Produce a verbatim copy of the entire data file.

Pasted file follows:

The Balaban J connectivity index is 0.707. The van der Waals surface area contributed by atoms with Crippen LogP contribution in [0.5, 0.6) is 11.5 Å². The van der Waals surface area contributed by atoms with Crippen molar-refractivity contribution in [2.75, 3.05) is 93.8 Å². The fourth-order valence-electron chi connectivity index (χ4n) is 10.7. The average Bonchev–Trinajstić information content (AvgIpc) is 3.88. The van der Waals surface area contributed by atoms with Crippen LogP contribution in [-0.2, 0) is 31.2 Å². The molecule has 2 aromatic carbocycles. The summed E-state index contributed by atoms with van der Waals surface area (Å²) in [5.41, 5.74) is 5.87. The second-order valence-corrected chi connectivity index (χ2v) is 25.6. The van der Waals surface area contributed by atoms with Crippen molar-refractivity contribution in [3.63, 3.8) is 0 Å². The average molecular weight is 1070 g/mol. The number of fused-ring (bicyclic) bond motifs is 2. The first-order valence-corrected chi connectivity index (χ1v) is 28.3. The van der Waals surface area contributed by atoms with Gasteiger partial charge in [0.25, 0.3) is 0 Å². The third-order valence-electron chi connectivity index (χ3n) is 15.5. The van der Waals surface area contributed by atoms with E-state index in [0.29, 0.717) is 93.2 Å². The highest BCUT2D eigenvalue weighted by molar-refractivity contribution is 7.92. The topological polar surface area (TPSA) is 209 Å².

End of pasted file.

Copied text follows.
The Balaban J connectivity index is 0.707. The van der Waals surface area contributed by atoms with Crippen LogP contribution in [0.5, 0.6) is 11.5 Å². The van der Waals surface area contributed by atoms with Crippen molar-refractivity contribution in [2.75, 3.05) is 93.8 Å². The fourth-order valence-electron chi connectivity index (χ4n) is 10.7. The average Bonchev–Trinajstić information content (AvgIpc) is 3.88. The van der Waals surface area contributed by atoms with Crippen LogP contribution in [-0.2, 0) is 31.2 Å². The molecule has 2 aromatic carbocycles. The summed E-state index contributed by atoms with van der Waals surface area (Å²) in [5.41, 5.74) is 5.87. The second-order valence-corrected chi connectivity index (χ2v) is 25.6. The van der Waals surface area contributed by atoms with Crippen molar-refractivity contribution in [3.63, 3.8) is 0 Å². The average molecular weight is 1070 g/mol. The number of fused-ring (bicyclic) bond motifs is 2. The first-order valence-corrected chi connectivity index (χ1v) is 28.3. The van der Waals surface area contributed by atoms with Gasteiger partial charge in [0.25, 0.3) is 0 Å². The third-order valence-electron chi connectivity index (χ3n) is 15.5. The van der Waals surface area contributed by atoms with E-state index in [0.29, 0.717) is 93.2 Å². The highest BCUT2D eigenvalue weighted by molar-refractivity contribution is 7.92. The topological polar surface area (TPSA) is 209 Å².